WHILE MOST BUSINESS SCHOOLS CLAIM
to be aiming for full gender parity in their classrooms, women currently account for only about a third of students in top international MBA programs. HEC Paris, for instance, has 35 percent women. However, as I see it, the biggest problem for female business students is not the lack of gender parity within their cohorts, but the persistent wage gap they will endure when they rejoin the workforce.
I believe that, instead of trying to increase the percentage of women enrolled in their programs, schools should focus on offering equal career opportunities to male and female graduates. Indeed, if post-MBA salaries and career opportunities were the same for men and women, business schools would achieve gender parity as a market-driven consequence and in a way that would benefit both women and schools.
Now, there’s only so much business schools can do to improve parity in the workforce. But we can make sure we support our female students while they’re on our campuses, we can partner with firms that are committed to gender parity—and we can start acknowledging that a problem exists.
THE WAGE GAP
Let’s take a closer look at the numbers. In Bloomberg Businessweek’s biennial ranking of MBA programs, women graduating in 2014 reported average annual salaries that were significantly lower than the salaries of their male counterparts. (For details, see www.businessweek.com/features/bestbschools-2014/.)
Some industry observers attempt to explain away these figures by noting that women tend to go into fields that pay less, such as advertising or consumer products. However, a quick study of the Businessweek report refutes that argument. The wage gap makes an unwelcome appearance even when it comes to the starting salaries of men and women working in the same industries. The women who are going into finance, consulting, and tech fields—often male-dominated and better-paid industries—also report systematically lower wages.
Other observers maintain that, no matter what industry they are in, women earn less on average because they choose to interrupt their careers to have and care for children. But the evidence doesn’t support this argument, either. At graduation, most women have not started families yet, so they should be on an equal footing with men. But even when they have exactly the same degrees, jobs, and experience levels as their male counterparts, they earn less money. Even female career switchers who have the same lack of experience in their target industry as men do make less money than those men.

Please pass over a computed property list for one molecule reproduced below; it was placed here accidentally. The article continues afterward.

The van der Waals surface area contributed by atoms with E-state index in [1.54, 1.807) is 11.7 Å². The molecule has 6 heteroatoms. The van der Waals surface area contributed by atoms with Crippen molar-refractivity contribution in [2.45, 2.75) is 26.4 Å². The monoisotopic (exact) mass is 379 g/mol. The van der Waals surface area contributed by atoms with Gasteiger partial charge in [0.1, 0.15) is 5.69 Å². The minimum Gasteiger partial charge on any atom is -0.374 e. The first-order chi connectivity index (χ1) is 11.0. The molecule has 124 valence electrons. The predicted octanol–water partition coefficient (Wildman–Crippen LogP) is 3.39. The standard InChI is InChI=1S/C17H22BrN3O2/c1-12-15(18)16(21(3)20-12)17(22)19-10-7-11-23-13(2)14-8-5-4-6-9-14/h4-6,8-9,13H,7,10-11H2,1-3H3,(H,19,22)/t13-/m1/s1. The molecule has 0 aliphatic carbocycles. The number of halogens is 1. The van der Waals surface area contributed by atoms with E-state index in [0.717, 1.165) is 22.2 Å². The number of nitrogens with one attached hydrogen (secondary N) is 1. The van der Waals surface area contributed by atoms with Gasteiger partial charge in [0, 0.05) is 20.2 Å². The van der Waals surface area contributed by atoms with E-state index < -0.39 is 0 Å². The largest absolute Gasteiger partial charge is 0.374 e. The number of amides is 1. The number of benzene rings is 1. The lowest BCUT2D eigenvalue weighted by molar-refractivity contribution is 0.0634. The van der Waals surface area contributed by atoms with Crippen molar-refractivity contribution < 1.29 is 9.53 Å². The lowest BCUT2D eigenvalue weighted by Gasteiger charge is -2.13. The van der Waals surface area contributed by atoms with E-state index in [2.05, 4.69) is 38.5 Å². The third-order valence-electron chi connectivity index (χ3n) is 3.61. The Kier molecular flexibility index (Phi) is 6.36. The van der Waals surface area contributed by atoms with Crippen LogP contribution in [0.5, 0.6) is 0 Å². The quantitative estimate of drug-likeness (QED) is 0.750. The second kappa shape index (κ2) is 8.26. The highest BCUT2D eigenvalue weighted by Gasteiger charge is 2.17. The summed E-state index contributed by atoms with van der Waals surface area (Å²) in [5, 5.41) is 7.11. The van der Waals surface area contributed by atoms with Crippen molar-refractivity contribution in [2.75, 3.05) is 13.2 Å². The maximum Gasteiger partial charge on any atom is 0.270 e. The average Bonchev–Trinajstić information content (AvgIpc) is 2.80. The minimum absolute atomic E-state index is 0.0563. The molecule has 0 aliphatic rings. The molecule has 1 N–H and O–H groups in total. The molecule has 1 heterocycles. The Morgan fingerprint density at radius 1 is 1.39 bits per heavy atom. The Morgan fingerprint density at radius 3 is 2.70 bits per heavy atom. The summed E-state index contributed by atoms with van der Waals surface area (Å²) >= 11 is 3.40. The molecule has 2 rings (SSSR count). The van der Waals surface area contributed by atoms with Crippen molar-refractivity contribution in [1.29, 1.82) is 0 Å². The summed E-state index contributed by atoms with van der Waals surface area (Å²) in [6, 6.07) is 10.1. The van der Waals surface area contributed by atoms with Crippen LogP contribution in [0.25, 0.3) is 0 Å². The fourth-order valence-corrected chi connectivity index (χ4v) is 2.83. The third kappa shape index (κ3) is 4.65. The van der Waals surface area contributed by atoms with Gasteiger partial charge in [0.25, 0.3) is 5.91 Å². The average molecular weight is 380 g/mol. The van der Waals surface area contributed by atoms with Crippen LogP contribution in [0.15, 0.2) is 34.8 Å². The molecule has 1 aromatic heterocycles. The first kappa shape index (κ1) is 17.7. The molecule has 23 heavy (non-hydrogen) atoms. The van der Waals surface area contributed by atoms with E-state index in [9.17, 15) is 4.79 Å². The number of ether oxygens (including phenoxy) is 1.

Therefore, wage discrepancies cannot be glossed over by pointing to choices related to careers and families. Perhaps women are being effectively penalized, or even discriminated against, because employers believe they have the potential to disrupt their careers for family reasons. Or perhaps, in order to accommodate other demands on their time, women accept lower-paid jobs because they offer more flexibility.
The causes may not be simple. But I believe business schools have an obligation to try to change the equation. To do so, they should take three key actions:
1. CHANGE THE RANKING SYSTEM
. Business schools that actually achieve full gender parity will pay a cost: If they have more female graduates, and those graduates make lower average salaries, the school’s rankings and reputations could suffer. Why? Because in many rankings, post-MBA income levels play an integral role.
I have a radical idea for addressing this issue: Business schools could urge ranking agencies to consider adjusting post-MBA salary averages to account for the percentage of women graduates. The rankings could give women’s salaries a proportional uplift to reflect what their male colleagues in the same positions are earning.
I realize this notion could be controversial, but it isn’t unprecedented. For example, in its Global MBA rankings, The Financial Times adjusts salary averages based on job sector distribution, inflating salaries for schools that place greater numbers of graduates in industries that offer comparatively lower compensation levels. In the same vein, they also convert salary numbers into